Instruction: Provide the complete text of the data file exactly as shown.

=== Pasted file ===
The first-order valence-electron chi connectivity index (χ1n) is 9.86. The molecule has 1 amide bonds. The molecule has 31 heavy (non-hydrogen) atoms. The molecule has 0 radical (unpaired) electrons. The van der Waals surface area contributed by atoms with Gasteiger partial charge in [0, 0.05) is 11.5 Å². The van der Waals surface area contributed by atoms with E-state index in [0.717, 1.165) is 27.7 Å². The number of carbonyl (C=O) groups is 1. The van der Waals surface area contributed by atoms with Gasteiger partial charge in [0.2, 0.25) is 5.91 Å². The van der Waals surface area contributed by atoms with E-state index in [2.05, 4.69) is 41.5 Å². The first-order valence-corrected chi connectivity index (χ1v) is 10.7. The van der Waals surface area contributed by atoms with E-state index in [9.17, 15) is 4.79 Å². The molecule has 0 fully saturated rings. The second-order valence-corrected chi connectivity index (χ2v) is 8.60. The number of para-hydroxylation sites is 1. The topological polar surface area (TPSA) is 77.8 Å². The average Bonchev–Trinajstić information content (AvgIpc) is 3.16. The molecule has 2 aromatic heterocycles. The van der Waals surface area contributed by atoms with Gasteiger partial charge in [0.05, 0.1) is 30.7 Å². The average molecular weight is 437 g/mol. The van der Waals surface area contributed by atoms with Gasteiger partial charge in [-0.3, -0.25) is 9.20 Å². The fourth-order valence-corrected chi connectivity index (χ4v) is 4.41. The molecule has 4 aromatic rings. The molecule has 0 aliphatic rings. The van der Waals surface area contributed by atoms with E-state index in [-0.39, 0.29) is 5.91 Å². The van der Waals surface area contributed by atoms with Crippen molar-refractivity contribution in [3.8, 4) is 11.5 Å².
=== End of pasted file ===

The first-order valence-electron chi connectivity index (χ1n) is 9.86. The molecule has 1 amide bonds. The molecule has 31 heavy (non-hydrogen) atoms. The molecule has 0 radical (unpaired) electrons. The van der Waals surface area contributed by atoms with Gasteiger partial charge in [0, 0.05) is 11.5 Å². The van der Waals surface area contributed by atoms with E-state index in [0.717, 1.165) is 27.7 Å². The number of carbonyl (C=O) groups is 1. The van der Waals surface area contributed by atoms with Gasteiger partial charge in [0.2, 0.25) is 5.91 Å². The van der Waals surface area contributed by atoms with E-state index in [2.05, 4.69) is 41.5 Å². The first-order valence-corrected chi connectivity index (χ1v) is 10.7. The van der Waals surface area contributed by atoms with E-state index in [9.17, 15) is 4.79 Å². The molecule has 0 fully saturated rings. The second-order valence-corrected chi connectivity index (χ2v) is 8.60. The number of para-hydroxylation sites is 1. The topological polar surface area (TPSA) is 77.8 Å². The average Bonchev–Trinajstić information content (AvgIpc) is 3.16. The molecule has 2 aromatic heterocycles. The van der Waals surface area contributed by atoms with Gasteiger partial charge in [0.05, 0.1) is 30.7 Å². The average molecular weight is 437 g/mol. The van der Waals surface area contributed by atoms with Gasteiger partial charge in [-0.3, -0.25) is 9.20 Å². The fourth-order valence-corrected chi connectivity index (χ4v) is 4.41. The molecule has 4 aromatic rings. The molecule has 0 aliphatic rings. The van der Waals surface area contributed by atoms with E-state index in [-0.39, 0.29) is 5.91 Å². The van der Waals surface area contributed by atoms with Crippen molar-refractivity contribution in [3.8, 4) is 11.5 Å².